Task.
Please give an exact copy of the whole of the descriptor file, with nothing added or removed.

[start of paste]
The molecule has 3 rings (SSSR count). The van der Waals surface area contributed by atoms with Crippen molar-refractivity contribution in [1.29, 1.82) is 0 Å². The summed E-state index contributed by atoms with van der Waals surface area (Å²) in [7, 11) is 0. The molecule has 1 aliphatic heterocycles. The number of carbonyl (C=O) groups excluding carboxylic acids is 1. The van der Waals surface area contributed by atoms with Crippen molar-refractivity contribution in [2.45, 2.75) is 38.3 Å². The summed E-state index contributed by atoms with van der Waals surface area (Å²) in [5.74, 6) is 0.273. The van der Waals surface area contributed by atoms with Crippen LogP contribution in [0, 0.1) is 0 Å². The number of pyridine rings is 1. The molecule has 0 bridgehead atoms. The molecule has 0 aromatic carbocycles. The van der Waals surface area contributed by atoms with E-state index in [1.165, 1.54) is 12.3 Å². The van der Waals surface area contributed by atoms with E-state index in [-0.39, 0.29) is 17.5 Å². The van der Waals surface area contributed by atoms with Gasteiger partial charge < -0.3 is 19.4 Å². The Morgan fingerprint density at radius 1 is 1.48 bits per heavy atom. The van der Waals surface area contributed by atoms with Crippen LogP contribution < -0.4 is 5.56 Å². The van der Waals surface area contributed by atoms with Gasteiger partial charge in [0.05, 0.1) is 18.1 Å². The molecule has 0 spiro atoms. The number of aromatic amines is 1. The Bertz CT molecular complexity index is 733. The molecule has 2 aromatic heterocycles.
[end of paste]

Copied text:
The molecule has 3 rings (SSSR count). The van der Waals surface area contributed by atoms with Crippen molar-refractivity contribution in [1.29, 1.82) is 0 Å². The summed E-state index contributed by atoms with van der Waals surface area (Å²) in [7, 11) is 0. The molecule has 1 aliphatic heterocycles. The number of carbonyl (C=O) groups excluding carboxylic acids is 1. The van der Waals surface area contributed by atoms with Crippen molar-refractivity contribution in [2.45, 2.75) is 38.3 Å². The summed E-state index contributed by atoms with van der Waals surface area (Å²) in [5.74, 6) is 0.273. The van der Waals surface area contributed by atoms with Crippen LogP contribution in [0, 0.1) is 0 Å². The number of pyridine rings is 1. The molecule has 0 bridgehead atoms. The molecule has 0 aromatic carbocycles. The van der Waals surface area contributed by atoms with E-state index in [1.165, 1.54) is 12.3 Å². The van der Waals surface area contributed by atoms with E-state index in [-0.39, 0.29) is 17.5 Å². The van der Waals surface area contributed by atoms with Gasteiger partial charge < -0.3 is 19.4 Å². The Morgan fingerprint density at radius 1 is 1.48 bits per heavy atom. The van der Waals surface area contributed by atoms with Crippen LogP contribution < -0.4 is 5.56 Å². The van der Waals surface area contributed by atoms with Gasteiger partial charge in [0.05, 0.1) is 18.1 Å². The molecule has 0 spiro atoms. The number of aromatic amines is 1. The Bertz CT molecular complexity index is 733. The molecule has 2 aromatic heterocycles.